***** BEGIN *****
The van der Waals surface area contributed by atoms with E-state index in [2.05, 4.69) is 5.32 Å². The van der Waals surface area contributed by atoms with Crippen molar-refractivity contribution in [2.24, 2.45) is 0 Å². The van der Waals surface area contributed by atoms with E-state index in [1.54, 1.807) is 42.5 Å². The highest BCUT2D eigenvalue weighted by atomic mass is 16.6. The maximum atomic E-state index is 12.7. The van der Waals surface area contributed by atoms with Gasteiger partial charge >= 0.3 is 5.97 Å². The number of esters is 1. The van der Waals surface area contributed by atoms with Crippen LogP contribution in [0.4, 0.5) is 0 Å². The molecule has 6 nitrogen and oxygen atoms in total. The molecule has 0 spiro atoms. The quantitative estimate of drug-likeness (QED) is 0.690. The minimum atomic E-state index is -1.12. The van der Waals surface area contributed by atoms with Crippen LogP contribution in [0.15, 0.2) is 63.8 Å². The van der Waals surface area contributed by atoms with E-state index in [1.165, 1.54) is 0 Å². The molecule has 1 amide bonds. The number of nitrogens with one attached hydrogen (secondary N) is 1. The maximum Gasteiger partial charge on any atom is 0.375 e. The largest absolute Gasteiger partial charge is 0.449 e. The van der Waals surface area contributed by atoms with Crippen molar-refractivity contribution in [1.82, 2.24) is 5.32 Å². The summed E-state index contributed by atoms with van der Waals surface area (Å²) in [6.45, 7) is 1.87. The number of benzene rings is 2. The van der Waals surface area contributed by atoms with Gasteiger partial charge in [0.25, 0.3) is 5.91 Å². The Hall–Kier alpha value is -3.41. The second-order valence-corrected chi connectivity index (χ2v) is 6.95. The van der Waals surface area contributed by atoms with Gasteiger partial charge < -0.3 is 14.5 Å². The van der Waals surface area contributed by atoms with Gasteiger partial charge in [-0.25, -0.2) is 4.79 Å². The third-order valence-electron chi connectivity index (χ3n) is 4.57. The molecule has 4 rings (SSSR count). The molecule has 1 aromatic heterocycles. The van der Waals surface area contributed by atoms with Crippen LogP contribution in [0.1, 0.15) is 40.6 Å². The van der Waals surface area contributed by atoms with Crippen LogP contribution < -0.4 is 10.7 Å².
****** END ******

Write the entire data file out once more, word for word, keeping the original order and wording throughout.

The van der Waals surface area contributed by atoms with E-state index in [2.05, 4.69) is 5.32 Å². The van der Waals surface area contributed by atoms with Crippen molar-refractivity contribution in [2.24, 2.45) is 0 Å². The van der Waals surface area contributed by atoms with E-state index in [1.54, 1.807) is 42.5 Å². The highest BCUT2D eigenvalue weighted by atomic mass is 16.6. The maximum atomic E-state index is 12.7. The van der Waals surface area contributed by atoms with Gasteiger partial charge >= 0.3 is 5.97 Å². The number of esters is 1. The van der Waals surface area contributed by atoms with Crippen LogP contribution in [0.4, 0.5) is 0 Å². The molecule has 6 nitrogen and oxygen atoms in total. The molecule has 0 spiro atoms. The quantitative estimate of drug-likeness (QED) is 0.690. The minimum atomic E-state index is -1.12. The van der Waals surface area contributed by atoms with Crippen LogP contribution in [0.15, 0.2) is 63.8 Å². The van der Waals surface area contributed by atoms with E-state index in [1.165, 1.54) is 0 Å². The molecule has 1 amide bonds. The number of nitrogens with one attached hydrogen (secondary N) is 1. The maximum Gasteiger partial charge on any atom is 0.375 e. The largest absolute Gasteiger partial charge is 0.449 e. The van der Waals surface area contributed by atoms with Crippen molar-refractivity contribution in [1.82, 2.24) is 5.32 Å². The summed E-state index contributed by atoms with van der Waals surface area (Å²) in [6.45, 7) is 1.87. The number of benzene rings is 2. The van der Waals surface area contributed by atoms with Gasteiger partial charge in [0.25, 0.3) is 5.91 Å². The Hall–Kier alpha value is -3.41. The second-order valence-corrected chi connectivity index (χ2v) is 6.95. The van der Waals surface area contributed by atoms with Gasteiger partial charge < -0.3 is 14.5 Å². The van der Waals surface area contributed by atoms with Gasteiger partial charge in [-0.25, -0.2) is 4.79 Å². The third-order valence-electron chi connectivity index (χ3n) is 4.57. The molecule has 4 rings (SSSR count). The molecule has 1 aromatic heterocycles. The van der Waals surface area contributed by atoms with Crippen LogP contribution in [0.1, 0.15) is 40.6 Å². The van der Waals surface area contributed by atoms with Crippen LogP contribution < -0.4 is 10.7 Å².